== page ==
Tragic Ripples of Destruction

But an opportunity came when Herod on his birthday gave a banquet for his nobles and military commanders and the leading men of Galilee.22 For when Herodias’s daughter came in and danced, she pleased Herod and his guests. And the king said to the girl, “Ask me for whatever you wish, and I will give it to you.” 23 And he vowed to her, “Whatever you ask me, I will give you, up to half of my kingdom.” 24 And she went out and said to her mother, “For what should I ask?” And she said, “The head of John the Baptist.” 25 And she came in immediately with haste to the king and asked, saying, “I want you to give me at once the head of John the Baptist on a platter.” 26 And the king was exceedingly sorry, but because of his oaths and his guests he did not want to break his word to her. 27 And immediately the king sent an executioner with orders to bring John’s head. He went and beheaded him in the prison 28 and brought his head on a platter and gave it to the girl, and the girl gave it to her mother. 29 When his disciples heard of it, they came and took his body and laid it in a tomb. Mark 6:21-29


These saguaro cacti were marching up the hill at the Desert Botanical Garden in Phoenix, AZ. Photo taken January 2017

We saw it coming long before it happened; that’s the way it is with a view toward a terminal illness. There are signs. In the case of my dad, it was the inability of him to kick the tobacco habit. For years we would see cigarette butts in odd places around our house after they left: telltale signs of his nicotine addiction. Nothing could help him stop smoking. So when the chronic, nagging cough gave way to a trip to the hospital, leading to a diagnosis of lung cancer none of us were surprised. Sad. Very sad. But not surprised. By the time he was diagnosed it was only seven months until we saw him take his last breath this side of heaven.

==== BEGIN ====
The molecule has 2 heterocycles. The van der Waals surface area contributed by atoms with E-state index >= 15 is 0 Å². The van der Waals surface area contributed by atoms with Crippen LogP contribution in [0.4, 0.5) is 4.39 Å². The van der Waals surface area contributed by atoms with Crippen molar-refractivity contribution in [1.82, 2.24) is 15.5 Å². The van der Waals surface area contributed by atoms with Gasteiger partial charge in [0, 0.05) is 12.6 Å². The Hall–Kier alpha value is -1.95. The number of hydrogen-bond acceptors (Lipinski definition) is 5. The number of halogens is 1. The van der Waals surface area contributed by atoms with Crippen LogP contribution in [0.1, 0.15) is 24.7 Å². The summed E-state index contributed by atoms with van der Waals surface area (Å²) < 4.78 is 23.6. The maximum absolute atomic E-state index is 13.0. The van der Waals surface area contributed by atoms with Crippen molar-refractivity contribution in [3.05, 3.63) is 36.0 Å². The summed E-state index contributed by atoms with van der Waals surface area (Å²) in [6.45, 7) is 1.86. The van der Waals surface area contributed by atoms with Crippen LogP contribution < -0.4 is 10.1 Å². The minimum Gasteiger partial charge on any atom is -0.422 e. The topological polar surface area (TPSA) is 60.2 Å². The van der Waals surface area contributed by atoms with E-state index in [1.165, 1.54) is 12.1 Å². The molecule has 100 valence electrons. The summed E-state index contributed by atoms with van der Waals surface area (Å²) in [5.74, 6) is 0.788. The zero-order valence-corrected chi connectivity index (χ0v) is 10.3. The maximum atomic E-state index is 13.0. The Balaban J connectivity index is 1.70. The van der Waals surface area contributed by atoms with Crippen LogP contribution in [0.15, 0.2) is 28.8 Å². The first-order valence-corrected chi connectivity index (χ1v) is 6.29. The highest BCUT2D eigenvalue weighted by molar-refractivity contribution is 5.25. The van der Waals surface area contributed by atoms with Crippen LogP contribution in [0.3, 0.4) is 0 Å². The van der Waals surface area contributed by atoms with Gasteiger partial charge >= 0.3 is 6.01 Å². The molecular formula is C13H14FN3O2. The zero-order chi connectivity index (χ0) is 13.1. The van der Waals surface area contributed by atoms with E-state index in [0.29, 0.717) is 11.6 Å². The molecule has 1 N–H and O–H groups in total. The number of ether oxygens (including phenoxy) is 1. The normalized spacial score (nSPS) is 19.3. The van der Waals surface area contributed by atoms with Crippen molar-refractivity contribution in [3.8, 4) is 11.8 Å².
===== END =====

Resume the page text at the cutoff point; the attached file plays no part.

Herod did not suffer from cancer as far as I know, but he did have a malady that would yield a very bad outcome in his family and his own personal trajectory. Mark has already reported that Herod couldn’t either dismiss John, or embrace his preaching. Mark tells us (v. 20), “When he heard him, he was greatly perplexed, and yet he heard him gladly.” Conflicted – and compromised also by his wife who wanted to put John to death (Mark 6:19-20) – it was only a matter of time. Add to that mix festive partying, an insecurity that he sought to overcome with bravado and an arrogant show of power, and you have the makings of a very sad moment for everyone there.

John will be killed. Herodias will be confirmed in her evil intentions and ignoring of God’s ways. Herod will violate his own conscience. Herodias’ daughter will be taught the fine art of manipulative seduction. Herod’s guests will be more jaded by the abusive show of power, corruption, and evil.

I once heard a suicide bombing described as a ring of death stretching from the center of the explosion outward, reaching far and causing pain and destruction in an ever-widening circle of carnage; but the closer to the center you get the more terrible and violent is the ruin and pain.

What is to be done in the face of such tragedy? John’s disciples go, take the body, and bury it. What else is to be done? Shall we say that it’ll be OK, that it’s no big deal; he will rise again? No. Sometimes we can only honor our lost loved-ones and await Jesus’ presence and look to him for hope and peace. The disciples will tell Jesus. They will retreat, attempt to regroup, and find peace in the face of these fierce facts. That won’t work out exactly as they may have supposed. We do see, however, that Jesus will continue his ministry. He will not let evil and destruction dissuade him. It will be some time before righteousness is vindicated.

Truth, goodness, love, redemption and faith will triumph. Ours is a view toward a perfect completion of Jesus’ mission and our redemption. Thanks be to God!

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